I would like to thank Brandon Witt for taking the time to talk to me today about his Dreamspinner Press series Men of Myth, including Submering Inferno, Rising Frenzy, and Clashing Tempest. I am currently reading Submerging Inferno, so watch this blog for reviews of each title soon. There is a little treat at the end, so don’t go away.
Your latest release is Clashing Tempest, which is Book 3 in your Men of Myth series. Tell us about it and the series.
From where did the inspiration for MoM come?
I’m going to answer these two together, if that’s all right. And, it’s funny seeing it spelled out MoM like that. It was years before I realized that Men of Myth’s acronym was mom. It was when I commissioned an artist friends of mine, Joel Swanson, to come up with the badge for the series and everything we were coming up with said mom. And while I love my mom, that would be an awkward choice to have on the cover of these books.
The inspiration for this series was triggered by my love of Kelley Armstrong’s books, Women of the Otherworld. I basically stole her concept (not her story lines) and revamped it with gay men, although my writing is quite a bit darker than hers. The whole point of the series and what I loved about Armstrong’s writing is that you get to delve into different species’ cultures and background. For instance, in my first three books, the main characters are Brett and Finn, a demon and a warlock, and the novels are told from their perspective. However, within these three books, there are a vast assortment of other characters of differing species, mainly introduced in books two and three. In the rest of the series, the stories will be told from some of their perspectives, and the main characters from the older books will show up in later installments. By the time the series is over you’ve got this huge family of characters to whom you’re attached and know so much about. I finished reading Women of the Otherworld years ago and still find myself thinking about those women. I also wanted to write a fantasy series with gay men (mythical or not) truly being gay men. Positive and negative. Maybe they fall in love too fast, maybe they have addiction issues, are selfish, love their family with every fiber of their being, are truly three-dimensional humans—not a romanticizeded notion of what a gay man should be.
You have often said, you don’t write romance. How would you classify your stories?
I like to think of myself simply as a storyteller. Boy, that sounds pompous, doesn’t it. (Cringe) Before getting published I really didn’t think much about how I qualified my writing. Thus far, everything I’ve written has romance in it, and probably always will, to some degree or another since I plan on always having a gay character that’s central to the plot line (although, you are still gay when not in a romantic relationship, so….). However, after getting feedback from readers—people tend to really love my writing or really hate it—I’d discovered my definition of romance is much different than the vast majority of readers. To me a romance doesn’t have to have a happy ending. In real life, I have had four relationships. One of them abusive and horrible. One currently, which is wonderful, the best I’ve ever had. And two in the middle with men that I loved (at different times, obviously)—they left me and absolutely shattered my heart. One was a man I thought I’d marry. Just because those relationships didn’t ‘work out’ does not negate their importance, existence, or that they were, in fact, romances. I feel the same about my books. My characters are not guaranteed that everything will work out, and I know that drives some readers crazy. I actually have had more than one person want to know if my books have a HEA before they are willing to read them. I struggle to understand that, as when I’m reading, if a book has a granted ending, I struggle to get invested. Goodness, that was a long rant to simply say that I claim I don’t write romance just so people will know up front they’re probably not going to get the typical romance they are used to.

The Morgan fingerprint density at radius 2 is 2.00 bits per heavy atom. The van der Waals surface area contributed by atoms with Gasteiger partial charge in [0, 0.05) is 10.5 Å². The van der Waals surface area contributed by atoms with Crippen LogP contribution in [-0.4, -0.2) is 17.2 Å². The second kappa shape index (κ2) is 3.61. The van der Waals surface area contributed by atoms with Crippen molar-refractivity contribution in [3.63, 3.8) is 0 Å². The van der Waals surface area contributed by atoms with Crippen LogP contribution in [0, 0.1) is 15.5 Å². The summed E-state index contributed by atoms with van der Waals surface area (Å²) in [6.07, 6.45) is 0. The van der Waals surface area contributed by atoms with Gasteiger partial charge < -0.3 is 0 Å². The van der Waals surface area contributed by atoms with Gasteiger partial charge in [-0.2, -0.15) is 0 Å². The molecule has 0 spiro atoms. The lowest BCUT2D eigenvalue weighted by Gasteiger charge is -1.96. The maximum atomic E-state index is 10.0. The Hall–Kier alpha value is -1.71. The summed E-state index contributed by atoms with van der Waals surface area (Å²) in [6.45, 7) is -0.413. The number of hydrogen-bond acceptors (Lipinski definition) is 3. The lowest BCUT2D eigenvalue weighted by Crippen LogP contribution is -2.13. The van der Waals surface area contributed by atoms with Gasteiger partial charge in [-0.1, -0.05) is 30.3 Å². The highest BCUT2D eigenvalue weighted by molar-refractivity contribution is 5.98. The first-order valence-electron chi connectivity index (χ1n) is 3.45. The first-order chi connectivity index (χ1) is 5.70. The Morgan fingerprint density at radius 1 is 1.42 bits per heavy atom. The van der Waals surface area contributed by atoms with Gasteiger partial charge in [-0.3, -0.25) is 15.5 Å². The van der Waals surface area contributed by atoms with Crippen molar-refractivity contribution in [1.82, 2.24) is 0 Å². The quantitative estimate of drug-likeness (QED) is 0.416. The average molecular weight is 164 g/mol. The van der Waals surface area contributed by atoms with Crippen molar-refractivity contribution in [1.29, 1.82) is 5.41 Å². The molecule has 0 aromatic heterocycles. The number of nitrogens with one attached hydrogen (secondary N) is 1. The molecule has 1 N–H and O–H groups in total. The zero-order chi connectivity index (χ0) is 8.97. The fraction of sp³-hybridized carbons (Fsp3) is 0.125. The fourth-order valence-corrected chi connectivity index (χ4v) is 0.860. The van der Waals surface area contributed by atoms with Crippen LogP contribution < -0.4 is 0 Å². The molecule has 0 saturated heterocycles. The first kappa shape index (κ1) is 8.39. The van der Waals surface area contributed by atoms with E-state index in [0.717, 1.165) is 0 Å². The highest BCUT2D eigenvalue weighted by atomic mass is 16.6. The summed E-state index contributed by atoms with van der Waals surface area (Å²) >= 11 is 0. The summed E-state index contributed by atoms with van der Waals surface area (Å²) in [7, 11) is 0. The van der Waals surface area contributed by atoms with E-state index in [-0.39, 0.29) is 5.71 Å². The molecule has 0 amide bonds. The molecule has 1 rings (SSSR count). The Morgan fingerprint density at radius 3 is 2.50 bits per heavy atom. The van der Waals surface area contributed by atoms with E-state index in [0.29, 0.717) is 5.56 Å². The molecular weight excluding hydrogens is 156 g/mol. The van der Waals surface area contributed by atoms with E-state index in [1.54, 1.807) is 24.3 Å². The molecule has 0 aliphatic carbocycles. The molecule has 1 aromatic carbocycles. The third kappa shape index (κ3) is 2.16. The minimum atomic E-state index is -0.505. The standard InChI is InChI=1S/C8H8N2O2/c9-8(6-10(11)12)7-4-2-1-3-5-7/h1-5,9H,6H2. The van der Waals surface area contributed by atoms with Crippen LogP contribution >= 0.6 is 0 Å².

Talk to us a little about your writing process. What part of writing a book comes the hardest for you?
All of it! It’s strange, for something that I love so much and do with a nearly compulsive desire. The act of writing is terrifying and difficult. That said, I LOVE it!!! I would say the hardest part is moving from planning to writing the draft. I plan a lot, which I have to do with pen and paper. I can’t plan on the computer for some reason. I don’t map out every event, but I have page upon page upon page of the character’s history, personality, family life, town history, etc. Much of which I may not use in the story, but it helps me know who these characters are, so that when I’m writing, their actions just come naturally. To the point that it really doesn’t feel like I’m writing a story out of my mind, I’m simply reporting what these characters did. It allows them to take on a life of their own—and they do. Some stuff they do firmly goes against the story line I had mapped out originally. It’s my favorite when that happens. Planning, for me, is several weeks to months in the making. When it’s time to move to drafting, it gets scary. Can I really do this? Can I pull it off? Can I really get lost to this world for the next six or however many months? Writers are such annoyingly insecure creatures. At least this one is.
I have spent a lot of time talking with editors recently about the whole process, so that got me thinking. When you are writing, do you take a break from a first draft to get distance from it, or dive right into editing, or edit heavily as you write?
For my first two books, Shattered and Submerging, there were years between the writing and publishing, so there were also years of revisions. For Rising and Clashing, there was no time at all. Honestly, I think I prefer the second way. I edit heavily as I’m writing, and as I said earlier, I plan so much that, in a way, that is editing of its own.